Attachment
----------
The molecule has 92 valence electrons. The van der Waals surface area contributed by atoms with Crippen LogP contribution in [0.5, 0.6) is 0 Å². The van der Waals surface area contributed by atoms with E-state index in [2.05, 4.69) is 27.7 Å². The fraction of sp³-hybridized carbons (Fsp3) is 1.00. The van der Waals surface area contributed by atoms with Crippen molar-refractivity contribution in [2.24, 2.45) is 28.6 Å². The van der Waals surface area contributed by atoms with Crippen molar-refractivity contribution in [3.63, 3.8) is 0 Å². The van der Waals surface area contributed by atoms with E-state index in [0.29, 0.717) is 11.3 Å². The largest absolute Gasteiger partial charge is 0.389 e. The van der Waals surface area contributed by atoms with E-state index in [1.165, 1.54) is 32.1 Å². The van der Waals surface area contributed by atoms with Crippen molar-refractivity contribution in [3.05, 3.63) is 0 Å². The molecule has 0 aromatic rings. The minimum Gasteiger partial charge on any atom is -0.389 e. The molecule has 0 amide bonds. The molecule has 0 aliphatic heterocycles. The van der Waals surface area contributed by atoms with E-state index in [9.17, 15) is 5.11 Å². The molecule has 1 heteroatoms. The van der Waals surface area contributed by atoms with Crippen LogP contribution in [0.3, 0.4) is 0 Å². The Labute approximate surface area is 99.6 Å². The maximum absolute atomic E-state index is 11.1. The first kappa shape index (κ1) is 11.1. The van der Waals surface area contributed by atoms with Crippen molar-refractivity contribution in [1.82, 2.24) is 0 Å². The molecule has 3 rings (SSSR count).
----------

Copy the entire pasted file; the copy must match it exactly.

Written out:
The molecule has 92 valence electrons. The van der Waals surface area contributed by atoms with Crippen LogP contribution in [0.5, 0.6) is 0 Å². The van der Waals surface area contributed by atoms with E-state index in [2.05, 4.69) is 27.7 Å². The fraction of sp³-hybridized carbons (Fsp3) is 1.00. The van der Waals surface area contributed by atoms with Crippen molar-refractivity contribution in [2.24, 2.45) is 28.6 Å². The van der Waals surface area contributed by atoms with Crippen molar-refractivity contribution in [3.63, 3.8) is 0 Å². The van der Waals surface area contributed by atoms with E-state index in [0.29, 0.717) is 11.3 Å². The largest absolute Gasteiger partial charge is 0.389 e. The van der Waals surface area contributed by atoms with E-state index in [1.165, 1.54) is 32.1 Å². The van der Waals surface area contributed by atoms with Crippen molar-refractivity contribution in [3.05, 3.63) is 0 Å². The molecule has 0 aromatic rings. The minimum Gasteiger partial charge on any atom is -0.389 e. The molecule has 0 amide bonds. The molecule has 0 aliphatic heterocycles. The van der Waals surface area contributed by atoms with E-state index in [9.17, 15) is 5.11 Å². The molecule has 1 heteroatoms. The van der Waals surface area contributed by atoms with Crippen LogP contribution in [0.3, 0.4) is 0 Å². The Labute approximate surface area is 99.6 Å². The maximum absolute atomic E-state index is 11.1. The first kappa shape index (κ1) is 11.1. The van der Waals surface area contributed by atoms with Crippen molar-refractivity contribution in [1.82, 2.24) is 0 Å². The molecule has 3 rings (SSSR count).